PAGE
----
State-of-the-art technology has no use if policies, preparedness and projects on water remain backward.
Fortunately, efforts are underway to achieve water security.
Of course, you are doing your share.
We are also doing ours in the Senate. There might be a dry spell out there, but there is no El Niño of water initiatives in the Upper House.
We may have given the impression that we are fixated by Mamasapano. But what is unreported is the unheralded work we do in crafting laws related to water.
For example, we have boosted the budget for community water supply in the national budget for five years in a row now.
We have also been religiously allocating billions of pesos for the National Greening Program to nurture watersheds indispensable in water delivery.
Last week, we passed on second reading, without fanfare but with much resolve, the bill reiterating the tax-exempt status, and condoning the tax liabilities of local water districts.
We promised local water districts that we will pass it. On this pledge, the Senate is time-on-target.
The approval of the bill is in recognition of the important work of 514 local water districts in providing 20 million Filipinos clean water round-the-clock.
It is an excellent piece of legislation because taxes foregone will be returned to consumers, by making services better, broader and bigger.
It will be used to finance improvements, like new wells and fresh sources, new pipes and modern meters to end leaks, and even computers to plug leakages of the monetary kind.
Hindi naman ganun kalaki ang ipapatawad na utang. The 78 LWDs had a combined liability of P842 million. And the total receivables from all LWDs is P1.005 billion.
The reason I am citing these is to compare it with other obligations incurred by other industries which the government, in an act of grace, and condoned in the past.
We have written off debts and crossed out arrears in the books of government corporations in amounts far greater than what LWDs are asking.
Three years ago, P30 billion, in three tranches, was plowed to the Central Bank as added capitalization without congressional leaders receiving a text that the transfer has been made.
In the power sector, we have written off hundreds of billions of their debts.
In numerous pieces of legislation, banks, which are hardly examples of penury, have been given reprieves, the SPAV, to cite one.
In contrast, what LWDs are asking is a drop in the bucket of what has been given to private companies.
And the best thing is that taxes saved will not be kept for profits but will be used to improve service.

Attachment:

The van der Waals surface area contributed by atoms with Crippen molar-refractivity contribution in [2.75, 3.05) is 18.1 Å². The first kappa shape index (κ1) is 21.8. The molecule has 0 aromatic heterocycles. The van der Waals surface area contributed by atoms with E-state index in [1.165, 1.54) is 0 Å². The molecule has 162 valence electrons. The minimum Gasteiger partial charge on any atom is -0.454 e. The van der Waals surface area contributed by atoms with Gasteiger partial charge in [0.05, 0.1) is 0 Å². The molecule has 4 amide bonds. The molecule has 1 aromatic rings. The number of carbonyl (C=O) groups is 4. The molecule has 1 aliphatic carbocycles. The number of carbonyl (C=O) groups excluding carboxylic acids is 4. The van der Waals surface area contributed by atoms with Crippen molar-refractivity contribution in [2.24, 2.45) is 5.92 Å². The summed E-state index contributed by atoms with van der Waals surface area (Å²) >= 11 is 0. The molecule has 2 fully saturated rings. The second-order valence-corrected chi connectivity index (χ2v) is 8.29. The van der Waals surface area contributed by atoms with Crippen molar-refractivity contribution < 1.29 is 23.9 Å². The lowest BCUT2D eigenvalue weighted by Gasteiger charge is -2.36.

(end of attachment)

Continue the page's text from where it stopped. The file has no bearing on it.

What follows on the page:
For that is essentially the prayer of LWDs: Forgive us our debts and we will deliver more water.
We hope that this and the other things we are doing in the Senate help meet the challenge of providing clean water for more people in the years to come.
In addition to this future demand which must be met, there is a backlog to be wiped out.
Nakarating na ang rover sa Mars, but the irony is that 16 percent of homes dito sa Pilipinas have no access to clean water.
At a time when we have catapulted a probe 15 billion miles from the Sun, the equivalent of a galactic homerun, 12 percent of the population have no flush toilets here.
This is unfortunate because there is no right as basic as access to clean water.
While technology has cloned many things and invented substitutes for many commodities, it has yet to create synthetic water.
It is for this lack of any alternative to water that its denial to a person exacts a heavy toll on his quality of life.
Regular hand-washing alone cuts by one-third to one-half the number of severe diarrhea cases of which about half a million are reported yearly.
Water-borne diseases cost Filipinos P2.8 billion annually in treatment costs and lost economic opportunities.
So please let us have more meetings like this, more expositions like this, and more advocates for clean water like us to pressure our government that when it comes to the basic human right of access to clean water, it cannot wash its hands of this responsibility.
There is a Chinese saying which says – We only know the worth of water when the well is dry.
Let us make sure that it won’t.
Maraming salamat po.